For soldiers and scribes passing through Camp Mirage, the only conflict is between boredom and anticipation, while the sole threats are the heat, jumping spiders, and snakes, which I was told were everywhere. “We take snakes very seriously around here,” the base commander told me, politely avoiding mention of my green Havaianas flip-flops.

The blazing sun beat down on the empty concrete court where the military had recently taken on Olympic speed skater Catriona LeMay Doan and cbc personality Rick Mercer in a game of ball hockey. That night, a cluster of soldiers gathered beside the court, lounging in plastic deck chairs in front of an outdoor movie screen. Jennifer Lopez appeared against a backdrop of palm trees and night sky. Behind a row of bunkhouses, a soldier was sneaking a smoke. He pointed toward the fence: “Back there’s the beach,” he said.

“Really?” I asked, picturing an afternoon of tanning before I jetted off to a country where my shoulder blades would have to be covered.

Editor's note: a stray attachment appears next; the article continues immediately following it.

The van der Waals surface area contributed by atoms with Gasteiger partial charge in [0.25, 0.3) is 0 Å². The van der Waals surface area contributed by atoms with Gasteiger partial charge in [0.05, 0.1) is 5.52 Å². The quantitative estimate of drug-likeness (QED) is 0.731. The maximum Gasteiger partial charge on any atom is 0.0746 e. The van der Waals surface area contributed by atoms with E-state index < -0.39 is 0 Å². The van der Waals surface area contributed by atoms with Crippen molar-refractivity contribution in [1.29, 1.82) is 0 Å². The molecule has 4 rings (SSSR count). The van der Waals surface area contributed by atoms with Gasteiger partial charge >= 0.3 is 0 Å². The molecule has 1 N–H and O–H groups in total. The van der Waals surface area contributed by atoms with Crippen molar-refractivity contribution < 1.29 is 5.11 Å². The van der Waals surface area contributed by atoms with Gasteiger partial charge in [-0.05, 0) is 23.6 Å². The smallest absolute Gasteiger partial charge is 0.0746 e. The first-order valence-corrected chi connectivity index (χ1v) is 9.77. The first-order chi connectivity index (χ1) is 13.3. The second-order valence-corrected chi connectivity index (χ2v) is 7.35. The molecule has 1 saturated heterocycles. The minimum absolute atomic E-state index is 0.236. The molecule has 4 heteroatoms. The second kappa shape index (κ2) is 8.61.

“Back there is whatever you want it to be, honey—you’re never gonna see it,” he replied.

Going awol at Camp Mirage, I soon learned, was only possible online. In one portable, a computer’s web-browser history revealed a soldier’s loneliness (Casual Kiss: “dating shouldn’t suck”) and unrequited passion (McBride Cycle, a Toronto motorcycle dealership). In the air-conditioned mess hall nearby, an embarrassment of richness was on offer: every dessert you could imagine, as well as fresh fruit, salad, and a daily assortment of North American and Middle Eastern hot dishes. These had inspired one soldier to brag (in a letter quoted in the Globe article) that the mess was “among the top two dining facilities in terms of customer satisfaction in the Canadian Forces.”